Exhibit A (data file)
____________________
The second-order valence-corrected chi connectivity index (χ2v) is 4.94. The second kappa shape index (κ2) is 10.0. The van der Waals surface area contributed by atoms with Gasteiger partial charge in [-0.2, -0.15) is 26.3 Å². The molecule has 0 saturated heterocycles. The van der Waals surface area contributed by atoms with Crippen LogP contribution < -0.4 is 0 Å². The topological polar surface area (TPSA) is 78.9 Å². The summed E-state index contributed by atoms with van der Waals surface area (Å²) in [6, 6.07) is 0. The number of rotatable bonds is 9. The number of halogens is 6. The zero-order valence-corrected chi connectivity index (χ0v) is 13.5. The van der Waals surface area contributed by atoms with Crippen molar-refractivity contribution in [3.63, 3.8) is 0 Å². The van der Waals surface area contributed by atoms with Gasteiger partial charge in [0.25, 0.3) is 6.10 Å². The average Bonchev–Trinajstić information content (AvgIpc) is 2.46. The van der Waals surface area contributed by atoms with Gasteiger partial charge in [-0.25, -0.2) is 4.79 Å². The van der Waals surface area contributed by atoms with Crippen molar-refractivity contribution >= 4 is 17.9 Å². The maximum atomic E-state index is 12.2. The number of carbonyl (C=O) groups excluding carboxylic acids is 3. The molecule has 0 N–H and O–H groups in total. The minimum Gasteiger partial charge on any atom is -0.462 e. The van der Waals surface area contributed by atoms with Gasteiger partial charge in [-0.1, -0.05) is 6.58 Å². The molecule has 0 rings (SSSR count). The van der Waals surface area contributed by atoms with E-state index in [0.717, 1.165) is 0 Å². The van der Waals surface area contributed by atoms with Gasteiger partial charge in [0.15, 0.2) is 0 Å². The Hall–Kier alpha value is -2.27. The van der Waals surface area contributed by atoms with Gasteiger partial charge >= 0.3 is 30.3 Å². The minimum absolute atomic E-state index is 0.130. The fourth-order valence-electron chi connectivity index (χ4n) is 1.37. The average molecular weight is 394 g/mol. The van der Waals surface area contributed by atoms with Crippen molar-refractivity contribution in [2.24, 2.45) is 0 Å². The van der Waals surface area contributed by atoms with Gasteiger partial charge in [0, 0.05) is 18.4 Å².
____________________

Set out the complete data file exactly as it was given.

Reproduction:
The second-order valence-corrected chi connectivity index (χ2v) is 4.94. The second kappa shape index (κ2) is 10.0. The van der Waals surface area contributed by atoms with Gasteiger partial charge in [-0.2, -0.15) is 26.3 Å². The molecule has 0 saturated heterocycles. The van der Waals surface area contributed by atoms with Crippen LogP contribution < -0.4 is 0 Å². The topological polar surface area (TPSA) is 78.9 Å². The summed E-state index contributed by atoms with van der Waals surface area (Å²) in [6, 6.07) is 0. The number of rotatable bonds is 9. The number of halogens is 6. The zero-order valence-corrected chi connectivity index (χ0v) is 13.5. The van der Waals surface area contributed by atoms with Crippen molar-refractivity contribution in [3.63, 3.8) is 0 Å². The van der Waals surface area contributed by atoms with Gasteiger partial charge in [0.25, 0.3) is 6.10 Å². The average Bonchev–Trinajstić information content (AvgIpc) is 2.46. The van der Waals surface area contributed by atoms with Gasteiger partial charge in [-0.25, -0.2) is 4.79 Å². The van der Waals surface area contributed by atoms with Crippen molar-refractivity contribution >= 4 is 17.9 Å². The maximum atomic E-state index is 12.2. The number of carbonyl (C=O) groups excluding carboxylic acids is 3. The molecule has 0 N–H and O–H groups in total. The minimum Gasteiger partial charge on any atom is -0.462 e. The van der Waals surface area contributed by atoms with Gasteiger partial charge in [-0.1, -0.05) is 6.58 Å². The molecule has 0 rings (SSSR count). The van der Waals surface area contributed by atoms with E-state index in [0.717, 1.165) is 0 Å². The van der Waals surface area contributed by atoms with Gasteiger partial charge in [0.15, 0.2) is 0 Å². The Hall–Kier alpha value is -2.27. The van der Waals surface area contributed by atoms with Gasteiger partial charge >= 0.3 is 30.3 Å². The minimum absolute atomic E-state index is 0.130. The fourth-order valence-electron chi connectivity index (χ4n) is 1.37. The average molecular weight is 394 g/mol. The van der Waals surface area contributed by atoms with Crippen molar-refractivity contribution in [2.24, 2.45) is 0 Å². The van der Waals surface area contributed by atoms with Gasteiger partial charge in [0, 0.05) is 18.4 Å².